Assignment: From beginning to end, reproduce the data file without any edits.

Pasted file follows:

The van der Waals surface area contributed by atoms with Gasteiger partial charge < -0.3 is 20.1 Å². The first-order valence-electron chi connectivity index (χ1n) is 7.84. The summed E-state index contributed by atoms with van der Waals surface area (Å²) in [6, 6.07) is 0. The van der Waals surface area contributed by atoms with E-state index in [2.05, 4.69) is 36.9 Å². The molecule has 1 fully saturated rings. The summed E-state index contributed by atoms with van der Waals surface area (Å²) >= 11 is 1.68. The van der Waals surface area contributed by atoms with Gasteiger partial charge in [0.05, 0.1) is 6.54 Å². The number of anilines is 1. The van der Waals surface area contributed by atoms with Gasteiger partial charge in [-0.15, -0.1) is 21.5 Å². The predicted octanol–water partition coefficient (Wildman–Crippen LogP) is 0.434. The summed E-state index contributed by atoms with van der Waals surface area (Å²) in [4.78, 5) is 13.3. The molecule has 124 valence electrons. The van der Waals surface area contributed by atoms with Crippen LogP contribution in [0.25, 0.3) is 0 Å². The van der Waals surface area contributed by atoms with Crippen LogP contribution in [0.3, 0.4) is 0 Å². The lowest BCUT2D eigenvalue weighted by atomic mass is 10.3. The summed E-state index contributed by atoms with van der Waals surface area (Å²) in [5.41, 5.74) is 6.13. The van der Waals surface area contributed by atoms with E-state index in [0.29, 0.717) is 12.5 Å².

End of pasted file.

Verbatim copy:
The van der Waals surface area contributed by atoms with Gasteiger partial charge < -0.3 is 20.1 Å². The first-order valence-electron chi connectivity index (χ1n) is 7.84. The summed E-state index contributed by atoms with van der Waals surface area (Å²) in [6, 6.07) is 0. The van der Waals surface area contributed by atoms with E-state index in [2.05, 4.69) is 36.9 Å². The molecule has 1 fully saturated rings. The summed E-state index contributed by atoms with van der Waals surface area (Å²) >= 11 is 1.68. The van der Waals surface area contributed by atoms with Gasteiger partial charge in [0.05, 0.1) is 6.54 Å². The number of anilines is 1. The van der Waals surface area contributed by atoms with Gasteiger partial charge in [-0.15, -0.1) is 21.5 Å². The predicted octanol–water partition coefficient (Wildman–Crippen LogP) is 0.434. The summed E-state index contributed by atoms with van der Waals surface area (Å²) in [4.78, 5) is 13.3. The molecule has 124 valence electrons. The van der Waals surface area contributed by atoms with Crippen LogP contribution in [0.25, 0.3) is 0 Å². The van der Waals surface area contributed by atoms with Crippen LogP contribution in [0.3, 0.4) is 0 Å². The lowest BCUT2D eigenvalue weighted by atomic mass is 10.3. The summed E-state index contributed by atoms with van der Waals surface area (Å²) in [5.41, 5.74) is 6.13. The van der Waals surface area contributed by atoms with E-state index in [0.29, 0.717) is 12.5 Å².